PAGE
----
Salvia concerns ‘balderdash’February 17, 2009
Prohibition: Banning drugs gives gangsters another trade item
“They think it’s a fun time but it’s a very dangerous drug. What are the long-term effects of Salvia?”
Saliva is non-toxic, non-addictive, and nowhere near enough fun to be habit forming. It is yet to kill anyone, yet junk food kills many times more Canadians every year than all illegal drugs combined.
Jones points to the risks that can result from being incapacitated for 30 minutes by a drug such as salvia. “There are STDs (sexually transmitted diseases), AIDS, just from being victimized as a young man or woman.”
More anti-drug fear-mongering propaganda designed to scare the public into believing that the only way to protect their children from “danger” (or “fun”) is to pass a new prohibition. What utter balderdash.
There is a misconception in our society that suggests that only drug abstinence is to be encouraged and admired. Telling kids to never use certain drugs is like telling them to never see a certain genre of movie, never go to an amusement park or exotic country, or never do anything at all that may be both risky and fun. It teaches them to be afraid of new things, instead of curious, and as history has shown, fortune favours the adventurous. Sensible, moderate, well-informed drug use is no more harmful, dangerous or immoral than any one of dozens of other activities humans participate in every day. And if you think drugs have nothing good to offer society, then throw away every CD you own.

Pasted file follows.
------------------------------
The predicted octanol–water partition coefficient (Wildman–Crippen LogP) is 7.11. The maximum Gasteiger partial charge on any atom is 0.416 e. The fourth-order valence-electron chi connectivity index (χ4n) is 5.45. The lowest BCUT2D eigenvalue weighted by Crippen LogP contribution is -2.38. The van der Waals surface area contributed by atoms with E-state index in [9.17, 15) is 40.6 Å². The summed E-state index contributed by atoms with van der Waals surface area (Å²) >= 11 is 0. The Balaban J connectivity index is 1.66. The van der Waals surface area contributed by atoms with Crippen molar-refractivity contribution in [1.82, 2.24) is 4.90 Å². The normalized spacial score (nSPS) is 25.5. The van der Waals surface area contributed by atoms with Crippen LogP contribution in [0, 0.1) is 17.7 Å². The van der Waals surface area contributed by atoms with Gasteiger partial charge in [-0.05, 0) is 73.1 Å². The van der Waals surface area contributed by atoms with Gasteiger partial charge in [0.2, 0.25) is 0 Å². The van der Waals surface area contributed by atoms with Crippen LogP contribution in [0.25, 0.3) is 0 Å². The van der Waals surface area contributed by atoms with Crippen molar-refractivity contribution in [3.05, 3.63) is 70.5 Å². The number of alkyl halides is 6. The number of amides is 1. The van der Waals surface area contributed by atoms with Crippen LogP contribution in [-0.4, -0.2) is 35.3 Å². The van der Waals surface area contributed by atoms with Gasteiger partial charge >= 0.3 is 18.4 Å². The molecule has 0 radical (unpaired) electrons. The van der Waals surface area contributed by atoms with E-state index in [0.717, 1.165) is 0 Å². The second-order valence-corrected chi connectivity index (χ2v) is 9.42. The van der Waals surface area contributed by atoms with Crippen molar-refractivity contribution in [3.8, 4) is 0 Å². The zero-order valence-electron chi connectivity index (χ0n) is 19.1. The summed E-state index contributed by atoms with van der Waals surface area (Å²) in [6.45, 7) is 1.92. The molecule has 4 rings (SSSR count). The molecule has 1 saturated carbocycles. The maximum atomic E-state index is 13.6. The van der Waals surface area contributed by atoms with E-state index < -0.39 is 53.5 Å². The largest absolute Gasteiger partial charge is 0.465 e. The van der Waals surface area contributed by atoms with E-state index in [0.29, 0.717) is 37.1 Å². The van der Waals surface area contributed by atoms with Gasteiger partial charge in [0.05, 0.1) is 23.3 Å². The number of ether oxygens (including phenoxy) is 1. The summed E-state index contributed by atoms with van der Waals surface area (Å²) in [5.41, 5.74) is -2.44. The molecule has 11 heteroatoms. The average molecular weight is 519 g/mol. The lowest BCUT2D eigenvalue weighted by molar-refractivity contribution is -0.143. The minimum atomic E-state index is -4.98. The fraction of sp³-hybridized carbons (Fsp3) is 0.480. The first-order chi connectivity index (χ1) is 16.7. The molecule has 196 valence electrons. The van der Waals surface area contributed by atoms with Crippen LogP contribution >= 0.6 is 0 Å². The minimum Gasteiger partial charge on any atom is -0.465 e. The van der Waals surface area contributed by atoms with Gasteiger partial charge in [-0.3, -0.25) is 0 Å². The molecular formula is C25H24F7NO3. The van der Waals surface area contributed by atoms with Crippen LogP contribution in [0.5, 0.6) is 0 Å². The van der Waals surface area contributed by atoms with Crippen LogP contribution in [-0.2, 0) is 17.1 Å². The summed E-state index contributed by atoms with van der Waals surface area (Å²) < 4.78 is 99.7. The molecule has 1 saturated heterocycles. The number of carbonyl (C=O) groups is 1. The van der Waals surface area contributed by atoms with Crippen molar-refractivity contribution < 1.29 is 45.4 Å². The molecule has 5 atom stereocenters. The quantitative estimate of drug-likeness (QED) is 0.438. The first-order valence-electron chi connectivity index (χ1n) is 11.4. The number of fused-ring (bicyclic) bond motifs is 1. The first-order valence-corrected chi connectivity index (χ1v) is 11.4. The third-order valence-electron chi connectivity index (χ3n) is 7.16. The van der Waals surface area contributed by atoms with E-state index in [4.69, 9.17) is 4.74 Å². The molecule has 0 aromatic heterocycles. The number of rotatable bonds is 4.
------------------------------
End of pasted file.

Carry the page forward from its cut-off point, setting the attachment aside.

Banning Salvia will likely be about as successful as the ban on marijuana: it will make Salvia more popular, potent, widely available, and contaminated than when it was legal. So yes, by all means ban Salvia, and give gangsters another commodity to trade for your kids allowance.
federally licensed medical marijuana user.
Source: Salmon Arm Observer